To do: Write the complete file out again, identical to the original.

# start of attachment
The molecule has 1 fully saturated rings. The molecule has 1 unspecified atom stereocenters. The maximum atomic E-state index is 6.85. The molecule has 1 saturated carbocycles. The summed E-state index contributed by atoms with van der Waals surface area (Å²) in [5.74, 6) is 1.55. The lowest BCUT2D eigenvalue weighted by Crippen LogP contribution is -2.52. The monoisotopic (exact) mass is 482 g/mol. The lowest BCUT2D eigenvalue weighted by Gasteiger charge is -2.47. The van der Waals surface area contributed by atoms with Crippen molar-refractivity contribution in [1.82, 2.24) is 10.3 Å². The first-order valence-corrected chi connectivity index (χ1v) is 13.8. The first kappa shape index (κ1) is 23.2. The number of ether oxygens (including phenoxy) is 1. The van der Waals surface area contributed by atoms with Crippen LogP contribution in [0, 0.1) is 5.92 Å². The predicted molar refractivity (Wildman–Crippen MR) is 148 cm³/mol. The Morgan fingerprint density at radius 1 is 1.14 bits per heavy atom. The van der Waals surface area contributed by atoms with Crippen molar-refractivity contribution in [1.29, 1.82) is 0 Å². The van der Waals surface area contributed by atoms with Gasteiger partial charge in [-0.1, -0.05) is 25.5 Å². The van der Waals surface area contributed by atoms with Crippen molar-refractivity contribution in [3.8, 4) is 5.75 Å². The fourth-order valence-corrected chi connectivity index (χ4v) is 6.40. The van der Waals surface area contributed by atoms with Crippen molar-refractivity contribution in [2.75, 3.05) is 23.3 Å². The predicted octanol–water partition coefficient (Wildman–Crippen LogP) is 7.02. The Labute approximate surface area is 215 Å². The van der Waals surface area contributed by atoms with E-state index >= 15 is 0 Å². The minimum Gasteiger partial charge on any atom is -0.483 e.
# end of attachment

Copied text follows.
The molecule has 1 fully saturated rings. The molecule has 1 unspecified atom stereocenters. The maximum atomic E-state index is 6.85. The molecule has 1 saturated carbocycles. The summed E-state index contributed by atoms with van der Waals surface area (Å²) in [5.74, 6) is 1.55. The lowest BCUT2D eigenvalue weighted by Crippen LogP contribution is -2.52. The monoisotopic (exact) mass is 482 g/mol. The lowest BCUT2D eigenvalue weighted by Gasteiger charge is -2.47. The van der Waals surface area contributed by atoms with Crippen molar-refractivity contribution in [1.82, 2.24) is 10.3 Å². The first-order valence-corrected chi connectivity index (χ1v) is 13.8. The first kappa shape index (κ1) is 23.2. The number of ether oxygens (including phenoxy) is 1. The van der Waals surface area contributed by atoms with Crippen LogP contribution in [0, 0.1) is 5.92 Å². The predicted molar refractivity (Wildman–Crippen MR) is 148 cm³/mol. The Morgan fingerprint density at radius 1 is 1.14 bits per heavy atom. The van der Waals surface area contributed by atoms with Crippen molar-refractivity contribution in [1.29, 1.82) is 0 Å². The van der Waals surface area contributed by atoms with Gasteiger partial charge in [-0.1, -0.05) is 25.5 Å². The van der Waals surface area contributed by atoms with Crippen molar-refractivity contribution in [3.8, 4) is 5.75 Å². The fourth-order valence-corrected chi connectivity index (χ4v) is 6.40. The van der Waals surface area contributed by atoms with Crippen molar-refractivity contribution in [2.75, 3.05) is 23.3 Å². The predicted octanol–water partition coefficient (Wildman–Crippen LogP) is 7.02. The Labute approximate surface area is 215 Å². The van der Waals surface area contributed by atoms with E-state index >= 15 is 0 Å². The minimum Gasteiger partial charge on any atom is -0.483 e.